Three days after beating the Las Vegas Aces 97-83 in their 2021 WNBA season opener, the Seattle Storm will be back in action against the 2020 runners-up.
The curtain-raiser couldn’t have gone much better after a shaky start for Seattle. Early into the first quarter it appeared as if the Storm would struggle to handle Las Vegas’ frontcourt combination of A’ja Wilson and Liz Cambage. While Wilson ultimately finished with 24 points, her efforts proved to be futile as Seattle buried the Aces under a barrage of three-pointers.
As great as the defending WNBA champions looked, fans would be wise to recall the team’s start to the 2018 season. The Storm fell to the Phoenix Mercury in their opener before earning a 16-point win three days later en route to standing tall at the end of the year.
Saturday was a reminder of why Seattle could potentially lift another title despite losing Natasha Howard and Alysha Clark in the offseason. The discourse could shift a bit if the Aces bounce back with a comprehensive win Tuesday. Here are some storylines to watch.
The Liz Stopper
Until Mercedes Russell is available again, head coach Dan Hughes will have to work around a lack of size in his squad. Take Russell out of the mix, and the team only has two players (Breanna Stewart and Ezi Magbegor) who are taller than 6’3″. That makes it difficult to keep both on the court for long stretches because you risk creating scenarios where Katie Lou Samuelson (6’3″) is the biggest player on the court.
However, the Storm were markedly better against the Aces when Magbegor matched up with Cambage inside, so she might have to get more than the 14:10 she played on Saturday.
Magbegor’s seven points, four rebounds and two blocks don’t fully convey the impact she made. Per WNBA.com, Seattle had a 57.1 defensive rating and a 76.2 net rating with her on the floor. Cambage struggled to deal with the 21-year-old’s size inside.
Magbegor is also more athletic than a 36-year-old Candice Dupree. Although the three-pointer she hit in the first quarter probably isn’t emblematic of anything bigger, the 2020 first-round pick forced Cambage to be more active in half-court sets and keep up in transition.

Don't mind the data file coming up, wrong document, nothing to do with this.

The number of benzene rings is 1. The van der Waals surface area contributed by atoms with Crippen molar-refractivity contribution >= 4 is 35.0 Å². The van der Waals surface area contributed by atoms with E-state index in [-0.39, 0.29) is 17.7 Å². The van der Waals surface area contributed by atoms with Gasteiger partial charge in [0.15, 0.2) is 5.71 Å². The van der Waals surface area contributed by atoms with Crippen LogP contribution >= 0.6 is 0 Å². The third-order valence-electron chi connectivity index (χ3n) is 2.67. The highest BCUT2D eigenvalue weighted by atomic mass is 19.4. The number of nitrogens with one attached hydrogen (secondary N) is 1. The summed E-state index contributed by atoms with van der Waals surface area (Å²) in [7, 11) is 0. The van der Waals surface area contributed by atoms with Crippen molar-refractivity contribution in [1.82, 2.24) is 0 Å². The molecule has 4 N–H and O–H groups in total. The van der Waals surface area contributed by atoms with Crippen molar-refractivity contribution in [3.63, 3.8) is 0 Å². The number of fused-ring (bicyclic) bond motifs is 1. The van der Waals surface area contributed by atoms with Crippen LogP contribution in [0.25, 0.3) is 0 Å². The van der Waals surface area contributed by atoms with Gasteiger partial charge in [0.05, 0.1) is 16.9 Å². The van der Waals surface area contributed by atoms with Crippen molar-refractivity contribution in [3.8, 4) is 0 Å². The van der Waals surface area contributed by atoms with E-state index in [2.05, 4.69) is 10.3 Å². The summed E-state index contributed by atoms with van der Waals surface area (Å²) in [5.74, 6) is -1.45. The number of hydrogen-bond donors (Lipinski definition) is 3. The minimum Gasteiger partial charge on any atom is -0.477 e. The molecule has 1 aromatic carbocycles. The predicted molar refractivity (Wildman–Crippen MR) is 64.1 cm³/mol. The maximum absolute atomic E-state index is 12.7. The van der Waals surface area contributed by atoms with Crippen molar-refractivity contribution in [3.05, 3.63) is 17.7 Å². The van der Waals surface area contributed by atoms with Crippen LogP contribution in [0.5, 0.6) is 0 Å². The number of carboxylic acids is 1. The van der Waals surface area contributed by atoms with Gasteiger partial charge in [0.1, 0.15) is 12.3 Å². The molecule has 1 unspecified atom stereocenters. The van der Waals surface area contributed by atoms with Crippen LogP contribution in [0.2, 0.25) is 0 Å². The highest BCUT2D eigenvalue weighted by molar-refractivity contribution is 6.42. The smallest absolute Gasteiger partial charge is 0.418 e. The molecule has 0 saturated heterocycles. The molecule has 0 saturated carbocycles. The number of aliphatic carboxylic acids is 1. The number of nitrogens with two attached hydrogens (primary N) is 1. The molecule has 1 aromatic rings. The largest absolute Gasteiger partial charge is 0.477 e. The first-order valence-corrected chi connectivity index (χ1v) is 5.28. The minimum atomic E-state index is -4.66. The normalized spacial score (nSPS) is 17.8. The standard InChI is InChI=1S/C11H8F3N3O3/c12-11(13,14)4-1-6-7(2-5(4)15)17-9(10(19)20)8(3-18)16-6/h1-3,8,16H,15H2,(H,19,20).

With a few days to plan, perhaps Aces head coach Bill Laimbeer will devise a plan to get Cambage more involved in the offense when Magbegor is on the court. But if the Storm are once again able to mitigate the three-time All-Star’s impact, it could be a second win in a row to open the season.
Jewell Loyd Doing Jewell Loyd Things
Stewart grabbed the headlines and claimed the coveted Craftsman Plumbing Draining Buckets Play of the Game. The 2018 MVP had one of the more casual 28-point, 13-rebound performances you can possibly see.
But Saturday’s victory was also a showcase of how much Jewell Loyd has rounded out her game since arriving in the WNBA in 2015. The two-time All-Star had 22 points, six assists, four rebounds and one steal. She shot 9-of-16 from the floor and 2-of-6 from three-point range.
On defense, Hughes tasked Loyd with shadowing Chelsea Gray. The Aces guard went 3-of-8 for seven points and had three assists to three turnovers.
Because she shares a team with Stewart and Sue Bird, Loyd’s work can occasionally be overshadowed. Sure she’s a marquee star and lumped in with Stewie and Sue as part of Seattle’s Big Three. But this is a player who could garner All-WNBA and All-Defensive team hype this season.
One frustrating aspect of Loyd’s game is her propensity to follow up a monster game with a forgettable showing, and that has undoubtedly played a role in her failing to get recognized come awards time. Tuesday’s game could set the tone for her 2021 campaign.
Despite having little time to work with her new team after arriving from Spain, Samuelson got the start ahead of Stephanie Talbot. Not surprisingly, Samuelson was a bit of a passenger Saturday, scoring five points on three shots. Her six rebounds did at least help Seattle earn a 44-33 overall edge on the boards.
Still, Stephanie Talbot arguably outplayed Samuelson. The Australian international logged 17:01 minutes and finished with six points, four rebounds, and one assist.
As much as people rightfully focused on how much defensive skill the Storm lost, their long-range shooting arsenal took a major hit, too, as the offseason unfolded. Clark hit a WNBA-best 52.2 percent of her threes. Sami Whitcomb had a career-high 38.1 percent clip. And while she only launched 20 attempts, opposing teams had to respect Howard’s ability from deep.
The Storm need new shooters to step up, and Talbot could fill that void.
- All four of Jordin Canada’s shots came from inside the paint, which isn’t great in terms of gauging whether she has expanded her offensive repertoire. But she did dish out six assists with only one turnover. When the Storm are collectively shooting as well as they did Saturday, it’s not a necessity for Canada to be much of a long-range threat. Facilitating the offense while keeping turnovers to a minimum becomes her top priority.
- Dupree was 3-of-11 from the field through the first half. She offset that slightly with a 16.7 percent offensive rebounding rate, per WNBA.com, and the Aces are a bit of an outlier in terms of having a Cambage/Wilson frontcourt partnership. Hughes might nonetheless have a difficult decision to make once Russell returns if Dupree struggles this badly offensively.
- Talbot, Magbegor and Canada combined for 19 points off the bench. That’s encouraging output considering Seattle isn’t quite at full strength yet.
- Kiana Williams played 3:12 in her WNBA debut. Bird exited in the second half with what initially seemed like a serious knee injury, only to return shortly thereafter. Considering this is only Game 2, Hughes might give Williams a more extended look to manage Bird’s minutes.